We have to blink to cleanse and moisten the eye. Each time the eyelids close, salty secretions from the tear glands are swept over the surface of the eye, flushing away small dust particles and lubricating the exposed portion of the eyeball. Normally we blink every four to six seconds, but in irritating conditions such as a smoke-filled room, we blink more frequently to keep the eyes clean and moist.
PERHAPS THE more interesting thing about blinking is that we do it more frequently than is necessary to cleanse and moisten the cornea. Infants, for example, blink once every minute or so, but adults blink an average of 10 to 15 times a minute. This has lead scientists to discover other, more psychologically influenced reasons for blinking as frequently as we do.
Research has shown that when information acquisition is important, we actively inhibit blinking. We blink more often when we are not taking in and processing information. In this way, blinks are like punctuation marks of the mind, signaling a pause in the activity in your head.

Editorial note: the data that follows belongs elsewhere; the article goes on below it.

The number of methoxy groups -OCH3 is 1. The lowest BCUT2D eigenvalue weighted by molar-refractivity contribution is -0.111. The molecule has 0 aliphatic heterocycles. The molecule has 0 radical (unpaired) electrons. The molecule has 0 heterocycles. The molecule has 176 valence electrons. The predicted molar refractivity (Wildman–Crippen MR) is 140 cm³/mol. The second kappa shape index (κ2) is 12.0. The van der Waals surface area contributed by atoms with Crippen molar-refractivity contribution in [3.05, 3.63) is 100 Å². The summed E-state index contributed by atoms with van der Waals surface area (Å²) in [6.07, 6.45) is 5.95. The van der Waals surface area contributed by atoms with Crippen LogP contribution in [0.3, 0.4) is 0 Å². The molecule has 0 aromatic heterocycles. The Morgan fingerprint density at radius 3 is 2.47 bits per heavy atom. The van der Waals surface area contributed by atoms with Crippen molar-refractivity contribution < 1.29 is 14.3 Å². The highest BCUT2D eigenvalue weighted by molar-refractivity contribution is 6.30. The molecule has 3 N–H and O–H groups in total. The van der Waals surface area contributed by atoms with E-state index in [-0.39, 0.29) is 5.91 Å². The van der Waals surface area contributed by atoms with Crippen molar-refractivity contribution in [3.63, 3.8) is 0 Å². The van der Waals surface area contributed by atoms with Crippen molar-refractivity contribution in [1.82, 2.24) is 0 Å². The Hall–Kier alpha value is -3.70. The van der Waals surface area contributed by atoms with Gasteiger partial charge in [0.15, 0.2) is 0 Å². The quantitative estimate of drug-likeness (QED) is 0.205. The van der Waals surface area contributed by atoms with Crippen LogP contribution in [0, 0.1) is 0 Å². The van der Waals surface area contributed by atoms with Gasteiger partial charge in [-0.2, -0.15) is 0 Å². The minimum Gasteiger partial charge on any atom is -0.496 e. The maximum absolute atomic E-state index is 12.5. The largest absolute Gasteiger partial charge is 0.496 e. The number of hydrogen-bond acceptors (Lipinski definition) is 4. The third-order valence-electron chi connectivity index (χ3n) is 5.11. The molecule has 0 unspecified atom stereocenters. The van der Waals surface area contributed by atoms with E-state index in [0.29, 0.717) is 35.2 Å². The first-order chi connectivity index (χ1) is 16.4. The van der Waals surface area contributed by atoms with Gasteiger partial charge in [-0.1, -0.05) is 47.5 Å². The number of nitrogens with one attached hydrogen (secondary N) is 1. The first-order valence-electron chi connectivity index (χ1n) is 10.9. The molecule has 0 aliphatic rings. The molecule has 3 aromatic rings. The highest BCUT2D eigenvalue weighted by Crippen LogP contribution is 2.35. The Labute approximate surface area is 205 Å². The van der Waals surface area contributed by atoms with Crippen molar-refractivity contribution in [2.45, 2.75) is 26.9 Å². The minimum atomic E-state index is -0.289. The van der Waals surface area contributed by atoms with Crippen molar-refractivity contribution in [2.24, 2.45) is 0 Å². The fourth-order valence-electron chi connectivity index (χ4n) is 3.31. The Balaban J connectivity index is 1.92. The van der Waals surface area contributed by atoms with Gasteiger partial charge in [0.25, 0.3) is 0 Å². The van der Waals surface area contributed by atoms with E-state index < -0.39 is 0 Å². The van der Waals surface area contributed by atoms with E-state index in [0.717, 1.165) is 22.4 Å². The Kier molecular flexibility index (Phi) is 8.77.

For example, when reading interesting material, we blink an average of three to eight times per minute as opposed to 15 times per minute when we are not engaged in an attention-demanding activity. We are also most likely to blink as our eyes shift from one page of text to the next or from the end of a line of text to the beginning of the next line. This phenomenon has also been demonstrated with auditory input when someone is listening attentively and thus is not unique to visually presented information.
One blink isn’t always like the next. Scientists have shown that frequency and duration varies under different conditions. Air Force pilots flying simulators over “friendly” territory have been shown to blink more frequently and to have longer closure durations of the eyelids than when flying over “enemy” territory. In the latter case, information acquisition is more important, and the pilots blink less frequently and more crisply. Pilots inhibit blinking the most when they have been “painted” by enemy radar and are attempting to find and evade missiles or while landing an aircraft.
There is also a relationship between blink frequency and one’s emotional state. Someone who is tired will blink more frequently and for a longer duration than someone who is well rested.
And during the Watergate hearings, for example, President Nixon’s blink rate markedly increased when asked a question that he was not prepared to answer.
Dr. John Stern is a professor of psychology at Washington University in St. Louis.
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